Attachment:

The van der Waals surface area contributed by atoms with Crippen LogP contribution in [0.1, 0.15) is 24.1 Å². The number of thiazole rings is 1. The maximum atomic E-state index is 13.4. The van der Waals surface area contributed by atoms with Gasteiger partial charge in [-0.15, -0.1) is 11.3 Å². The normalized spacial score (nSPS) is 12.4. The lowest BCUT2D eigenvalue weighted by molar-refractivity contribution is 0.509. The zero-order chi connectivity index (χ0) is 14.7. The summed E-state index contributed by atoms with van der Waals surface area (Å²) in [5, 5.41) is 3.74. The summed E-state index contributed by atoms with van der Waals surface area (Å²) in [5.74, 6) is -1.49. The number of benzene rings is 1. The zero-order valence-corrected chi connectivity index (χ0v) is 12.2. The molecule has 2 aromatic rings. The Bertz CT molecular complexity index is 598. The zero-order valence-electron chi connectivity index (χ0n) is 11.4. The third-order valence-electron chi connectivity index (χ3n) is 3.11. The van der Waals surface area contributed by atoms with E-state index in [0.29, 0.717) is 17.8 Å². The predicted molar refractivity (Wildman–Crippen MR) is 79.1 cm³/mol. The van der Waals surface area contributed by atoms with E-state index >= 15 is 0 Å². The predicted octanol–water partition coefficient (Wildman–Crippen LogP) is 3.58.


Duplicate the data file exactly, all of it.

The van der Waals surface area contributed by atoms with Crippen LogP contribution in [0.1, 0.15) is 24.1 Å². The number of thiazole rings is 1. The maximum atomic E-state index is 13.4. The van der Waals surface area contributed by atoms with Gasteiger partial charge in [-0.15, -0.1) is 11.3 Å². The normalized spacial score (nSPS) is 12.4. The lowest BCUT2D eigenvalue weighted by molar-refractivity contribution is 0.509. The zero-order chi connectivity index (χ0) is 14.7. The summed E-state index contributed by atoms with van der Waals surface area (Å²) in [5, 5.41) is 3.74. The summed E-state index contributed by atoms with van der Waals surface area (Å²) in [5.74, 6) is -1.49. The number of benzene rings is 1. The zero-order valence-corrected chi connectivity index (χ0v) is 12.2. The molecule has 2 aromatic rings. The Bertz CT molecular complexity index is 598. The zero-order valence-electron chi connectivity index (χ0n) is 11.4. The third-order valence-electron chi connectivity index (χ3n) is 3.11. The van der Waals surface area contributed by atoms with E-state index in [0.29, 0.717) is 17.8 Å². The predicted molar refractivity (Wildman–Crippen MR) is 79.1 cm³/mol. The van der Waals surface area contributed by atoms with E-state index >= 15 is 0 Å². The predicted octanol–water partition coefficient (Wildman–Crippen LogP) is 3.58.